A characteristic of a book or magazine that measures its relative weight (the "thud" it makes when you drop it on a desk or table).
They are part of a growing breed: the obese magazine, publications so fat that if they were people, they might spend their time in a high school auditorium sweating to the oldies with Richard Simmons.
Toss them on a desk, and you'll hear what publishers like to refer to as 'the thud factor.' (The louder the thud! thunk! or boom! the better.)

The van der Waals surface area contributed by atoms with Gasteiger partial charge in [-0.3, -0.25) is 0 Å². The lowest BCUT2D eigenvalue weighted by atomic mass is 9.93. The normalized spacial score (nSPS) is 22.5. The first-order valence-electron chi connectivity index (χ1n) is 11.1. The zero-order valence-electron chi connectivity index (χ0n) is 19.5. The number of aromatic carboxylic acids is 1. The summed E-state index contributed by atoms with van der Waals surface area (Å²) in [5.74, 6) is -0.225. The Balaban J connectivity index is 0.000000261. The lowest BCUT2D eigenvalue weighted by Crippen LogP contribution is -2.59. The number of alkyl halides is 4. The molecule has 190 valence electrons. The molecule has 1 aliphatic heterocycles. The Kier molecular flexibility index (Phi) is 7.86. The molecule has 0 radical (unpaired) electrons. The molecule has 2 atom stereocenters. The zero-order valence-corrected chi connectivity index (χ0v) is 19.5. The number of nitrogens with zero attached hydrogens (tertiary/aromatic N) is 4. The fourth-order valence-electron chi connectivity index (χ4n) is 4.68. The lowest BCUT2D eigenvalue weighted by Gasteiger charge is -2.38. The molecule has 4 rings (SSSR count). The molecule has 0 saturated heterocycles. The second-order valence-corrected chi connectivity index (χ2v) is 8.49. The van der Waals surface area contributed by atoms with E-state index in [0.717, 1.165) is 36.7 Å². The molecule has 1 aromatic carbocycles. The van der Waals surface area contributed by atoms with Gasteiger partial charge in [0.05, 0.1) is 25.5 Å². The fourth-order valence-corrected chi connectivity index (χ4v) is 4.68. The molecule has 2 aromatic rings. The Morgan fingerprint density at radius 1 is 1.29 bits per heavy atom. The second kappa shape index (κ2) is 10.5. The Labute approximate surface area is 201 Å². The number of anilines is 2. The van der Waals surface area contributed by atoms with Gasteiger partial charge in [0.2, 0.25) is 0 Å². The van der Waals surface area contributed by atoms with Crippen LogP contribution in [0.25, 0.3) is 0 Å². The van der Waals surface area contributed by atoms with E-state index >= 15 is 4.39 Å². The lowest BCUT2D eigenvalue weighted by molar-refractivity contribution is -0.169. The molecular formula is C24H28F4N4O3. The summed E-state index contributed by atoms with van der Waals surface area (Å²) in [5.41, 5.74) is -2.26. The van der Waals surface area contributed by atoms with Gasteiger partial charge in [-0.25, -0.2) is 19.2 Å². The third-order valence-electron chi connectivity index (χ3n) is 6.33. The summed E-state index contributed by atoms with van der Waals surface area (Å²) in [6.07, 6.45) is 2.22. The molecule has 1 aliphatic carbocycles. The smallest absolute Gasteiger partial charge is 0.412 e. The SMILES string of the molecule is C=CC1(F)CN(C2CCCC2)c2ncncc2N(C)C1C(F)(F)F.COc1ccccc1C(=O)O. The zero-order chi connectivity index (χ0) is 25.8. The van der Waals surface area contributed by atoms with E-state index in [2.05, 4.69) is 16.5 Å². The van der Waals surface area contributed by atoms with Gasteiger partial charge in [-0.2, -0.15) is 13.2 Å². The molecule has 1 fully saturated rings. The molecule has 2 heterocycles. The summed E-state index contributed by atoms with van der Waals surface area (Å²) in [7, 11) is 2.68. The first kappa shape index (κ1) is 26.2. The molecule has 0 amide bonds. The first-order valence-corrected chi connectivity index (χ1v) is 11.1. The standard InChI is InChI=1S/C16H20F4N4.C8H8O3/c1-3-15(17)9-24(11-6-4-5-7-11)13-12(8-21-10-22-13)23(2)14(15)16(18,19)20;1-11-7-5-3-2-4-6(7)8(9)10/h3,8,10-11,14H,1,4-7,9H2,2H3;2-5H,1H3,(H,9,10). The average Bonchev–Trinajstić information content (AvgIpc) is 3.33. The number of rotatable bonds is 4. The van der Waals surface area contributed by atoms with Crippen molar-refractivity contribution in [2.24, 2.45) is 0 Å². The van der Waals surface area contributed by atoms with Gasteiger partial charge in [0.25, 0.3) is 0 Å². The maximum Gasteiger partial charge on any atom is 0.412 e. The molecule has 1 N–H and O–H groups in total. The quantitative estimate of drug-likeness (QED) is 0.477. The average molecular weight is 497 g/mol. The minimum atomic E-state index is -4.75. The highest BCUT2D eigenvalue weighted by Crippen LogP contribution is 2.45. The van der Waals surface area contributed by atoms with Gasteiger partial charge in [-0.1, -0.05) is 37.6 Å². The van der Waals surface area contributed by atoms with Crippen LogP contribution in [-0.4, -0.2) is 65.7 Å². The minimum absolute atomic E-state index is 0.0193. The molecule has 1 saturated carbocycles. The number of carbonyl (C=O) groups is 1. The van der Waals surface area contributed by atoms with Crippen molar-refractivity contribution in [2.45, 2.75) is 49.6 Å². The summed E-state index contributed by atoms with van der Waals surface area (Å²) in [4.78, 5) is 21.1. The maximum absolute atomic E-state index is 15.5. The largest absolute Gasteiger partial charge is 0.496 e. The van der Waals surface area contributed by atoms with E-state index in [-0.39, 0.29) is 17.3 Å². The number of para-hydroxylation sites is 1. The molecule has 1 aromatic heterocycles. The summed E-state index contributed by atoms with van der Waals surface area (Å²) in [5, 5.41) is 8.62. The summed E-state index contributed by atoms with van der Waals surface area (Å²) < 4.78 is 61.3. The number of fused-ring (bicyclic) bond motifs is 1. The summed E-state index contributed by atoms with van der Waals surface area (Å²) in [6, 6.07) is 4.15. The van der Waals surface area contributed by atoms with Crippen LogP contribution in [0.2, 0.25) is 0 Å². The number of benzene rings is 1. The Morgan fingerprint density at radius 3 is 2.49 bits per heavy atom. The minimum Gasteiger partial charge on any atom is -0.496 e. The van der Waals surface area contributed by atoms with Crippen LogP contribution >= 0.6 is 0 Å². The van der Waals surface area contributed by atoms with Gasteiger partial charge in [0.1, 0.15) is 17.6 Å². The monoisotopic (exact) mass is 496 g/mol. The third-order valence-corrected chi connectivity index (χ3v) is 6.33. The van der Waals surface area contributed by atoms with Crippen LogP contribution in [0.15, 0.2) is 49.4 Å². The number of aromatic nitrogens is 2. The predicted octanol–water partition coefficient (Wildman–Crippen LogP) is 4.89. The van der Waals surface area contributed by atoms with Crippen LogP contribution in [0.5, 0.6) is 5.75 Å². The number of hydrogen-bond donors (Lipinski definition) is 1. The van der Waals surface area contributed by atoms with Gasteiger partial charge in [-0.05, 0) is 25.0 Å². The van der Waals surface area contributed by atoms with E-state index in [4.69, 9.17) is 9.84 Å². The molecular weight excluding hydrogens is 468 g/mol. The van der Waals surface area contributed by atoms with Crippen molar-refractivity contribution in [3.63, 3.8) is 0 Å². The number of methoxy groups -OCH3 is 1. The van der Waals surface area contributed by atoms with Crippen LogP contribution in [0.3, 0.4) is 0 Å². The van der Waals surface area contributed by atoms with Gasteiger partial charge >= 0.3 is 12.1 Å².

Alex Kuczynski, "A Little Light Reading, Anyone?",> The New York Times, April 11, 2000
Andy Silverman, technical vice president of 88Open's San Jose (Calif.) Technical Center, said he's willing to play "thud factor" with any RISC vendor's book of ISVs (the 88Open Software Sourcebook comes in at 200 pages-plus) now that the group has signed up more than 200 companies.
Loring Wirbel, "Other voices at Expo," Electronic Engineering Times, October 30, 1989